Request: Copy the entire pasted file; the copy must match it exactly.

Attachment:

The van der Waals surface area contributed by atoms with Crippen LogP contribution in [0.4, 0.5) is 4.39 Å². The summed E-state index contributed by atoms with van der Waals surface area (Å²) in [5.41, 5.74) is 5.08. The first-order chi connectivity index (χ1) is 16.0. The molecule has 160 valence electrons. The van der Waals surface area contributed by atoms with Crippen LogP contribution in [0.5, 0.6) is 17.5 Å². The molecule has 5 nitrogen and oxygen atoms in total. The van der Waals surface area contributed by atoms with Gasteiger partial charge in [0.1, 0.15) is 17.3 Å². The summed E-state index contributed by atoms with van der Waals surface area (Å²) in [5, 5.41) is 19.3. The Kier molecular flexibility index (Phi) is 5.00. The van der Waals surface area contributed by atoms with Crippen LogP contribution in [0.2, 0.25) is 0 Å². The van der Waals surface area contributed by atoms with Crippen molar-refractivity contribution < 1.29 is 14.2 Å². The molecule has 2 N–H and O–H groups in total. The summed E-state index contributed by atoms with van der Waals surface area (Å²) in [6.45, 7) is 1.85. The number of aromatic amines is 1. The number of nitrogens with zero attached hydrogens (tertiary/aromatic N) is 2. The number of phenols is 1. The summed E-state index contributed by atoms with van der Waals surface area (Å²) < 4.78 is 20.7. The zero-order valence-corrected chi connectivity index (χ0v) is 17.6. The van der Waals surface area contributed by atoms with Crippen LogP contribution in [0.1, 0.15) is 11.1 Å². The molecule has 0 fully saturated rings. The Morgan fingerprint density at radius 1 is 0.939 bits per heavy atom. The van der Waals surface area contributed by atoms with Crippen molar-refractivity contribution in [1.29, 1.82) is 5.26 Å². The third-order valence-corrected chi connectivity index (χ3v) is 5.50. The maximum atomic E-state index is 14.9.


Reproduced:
The van der Waals surface area contributed by atoms with Crippen LogP contribution in [0.4, 0.5) is 4.39 Å². The summed E-state index contributed by atoms with van der Waals surface area (Å²) in [5.41, 5.74) is 5.08. The first-order chi connectivity index (χ1) is 16.0. The molecule has 160 valence electrons. The van der Waals surface area contributed by atoms with Crippen LogP contribution in [0.5, 0.6) is 17.5 Å². The molecule has 5 nitrogen and oxygen atoms in total. The van der Waals surface area contributed by atoms with Gasteiger partial charge in [0.1, 0.15) is 17.3 Å². The summed E-state index contributed by atoms with van der Waals surface area (Å²) in [5, 5.41) is 19.3. The Kier molecular flexibility index (Phi) is 5.00. The van der Waals surface area contributed by atoms with Crippen LogP contribution in [0.2, 0.25) is 0 Å². The van der Waals surface area contributed by atoms with Crippen molar-refractivity contribution < 1.29 is 14.2 Å². The molecule has 2 N–H and O–H groups in total. The summed E-state index contributed by atoms with van der Waals surface area (Å²) in [6.45, 7) is 1.85. The number of aromatic amines is 1. The number of nitrogens with zero attached hydrogens (tertiary/aromatic N) is 2. The number of phenols is 1. The summed E-state index contributed by atoms with van der Waals surface area (Å²) < 4.78 is 20.7. The zero-order valence-corrected chi connectivity index (χ0v) is 17.6. The van der Waals surface area contributed by atoms with Crippen LogP contribution in [0.1, 0.15) is 11.1 Å². The molecule has 0 fully saturated rings. The Morgan fingerprint density at radius 1 is 0.939 bits per heavy atom. The van der Waals surface area contributed by atoms with Crippen molar-refractivity contribution in [1.29, 1.82) is 5.26 Å². The third-order valence-corrected chi connectivity index (χ3v) is 5.50. The maximum atomic E-state index is 14.9.